Commemorating the International Youth Day on August 12 is unavoidable as Pakistan has witnessed a sharp increase in its youth population over the years. More than 30% of the population is currently aged between 15 and 29 years. This youth bulge is expected to continue until the year 2040.
The United Nations has chosen “youth building peace” as the global theme of this year’s Youth Day celebrations. How we can we transform deviated youth at risk and give them a role in peace-building? Are we creating room or enough space for deviated young people owing to the fact that they make part of us? Should we aspire for correction or punishment in the society?
Defining youth categories is necessary in the Pakistani context, because we are a country with a diverse population. We have literate, illiterate, urban, rural, semi-urban, internally displaced, migrated, ethnic, religious minority, differently abled, intersex, domestic workers, labour and idle youth populations. We often miss out another category which is youth with deviated behaviour. This can be manifested in either positive or negative terms, positive deviation is often taken as iconic, high achievers regardless of circumstances, heroic role models such as child rights champion Malala Yousufzai, the late computer prodigy Arfa Karim and mountaineer Samina Baig.
The other side of deviation brings forth a young population in the form of youth in jail, drug addicts, malang, transgender persons, hippy, school dropouts, youth with anti-social behaviour, radical militants, etc. They usually demonstrate explicit variant behaviour and practices, are often exposed to vulnerabilities more than opportunities and eventually become a question mark within self, family and society. The system or institutions have neither produced icons nor addressed failures. Both are delinked from the so-called mainstream.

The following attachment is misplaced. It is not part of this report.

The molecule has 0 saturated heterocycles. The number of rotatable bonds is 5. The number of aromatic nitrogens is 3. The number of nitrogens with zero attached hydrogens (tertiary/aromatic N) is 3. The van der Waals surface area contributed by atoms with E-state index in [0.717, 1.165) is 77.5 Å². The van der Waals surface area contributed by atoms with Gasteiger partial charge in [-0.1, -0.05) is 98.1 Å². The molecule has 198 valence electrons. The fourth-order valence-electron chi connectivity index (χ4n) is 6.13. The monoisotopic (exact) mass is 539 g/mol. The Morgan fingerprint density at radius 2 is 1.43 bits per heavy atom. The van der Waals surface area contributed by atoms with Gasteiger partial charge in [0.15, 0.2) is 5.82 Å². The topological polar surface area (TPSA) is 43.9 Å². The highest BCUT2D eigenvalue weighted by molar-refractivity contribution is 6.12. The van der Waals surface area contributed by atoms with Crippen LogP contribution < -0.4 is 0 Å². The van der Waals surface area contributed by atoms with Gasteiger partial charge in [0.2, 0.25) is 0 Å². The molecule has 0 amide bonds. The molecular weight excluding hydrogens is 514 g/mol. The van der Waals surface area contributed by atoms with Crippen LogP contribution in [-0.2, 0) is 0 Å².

Deviated youth are perceived as nasty. And unfortunately both the society and their families believe in punishment as a remedy instead of correction or rehabilitation. Initially when parents or siblings notice their hyper, violent and perturbing behavior at an early age towards family and friends they tackle it with routine beating, confiscation of games and toys or placing sanctions on playing with a peer group, watching TV, etc. People around them start hating, ignoring or shaming them as per strategy — eventually they become notorious and resilient to defamation. They carry the same image and practice to the society. For its part society reverts with the same repercussions. We do not listen to their point of view or see what compels them to deviate, instead we expect them to change and amend their actions. In order to find space for confession they become vulnerable at the hands of quacks for guidance, ie, distorted versions of religion, extremism, drug abuse, theft, criminal activities, malpractices, sexual abuse, militancy, etc.
Derogatory deviation exposes the factual reality of human behaviour and action, making them vulnerable to social pressures. It embeds both elements prospects and warnings; it provides an opportunity to identify the infected social fabric. For example, anonymous mob attacks indicate repression or frustration of young brats.
The personal needs of people are intricate and important other than mere economic well-being. People need recognition, love, care and identity. They want to surprise others with distinctive identity, asserting a positive self-image; in case of dissatisfaction they tend to challenge the world with immaturity consequently submitting to mischievousness in finding their identity.
Resolving deviated risk behaviour of youth into peace and prosperity requires rehabilitation through alternative engagement programmes, creative ideas, out of the box thinking, allowing space for listening to their viewpoints and channelling their energies into positive exercise, revisiting overpopulation, innovative de-radicalisation model (counselling), improving standards of social personal morality, as well as differentiating between sin, crime and an act of deviated behaviour.
Published in The Express Tribune, August 12th, 2017.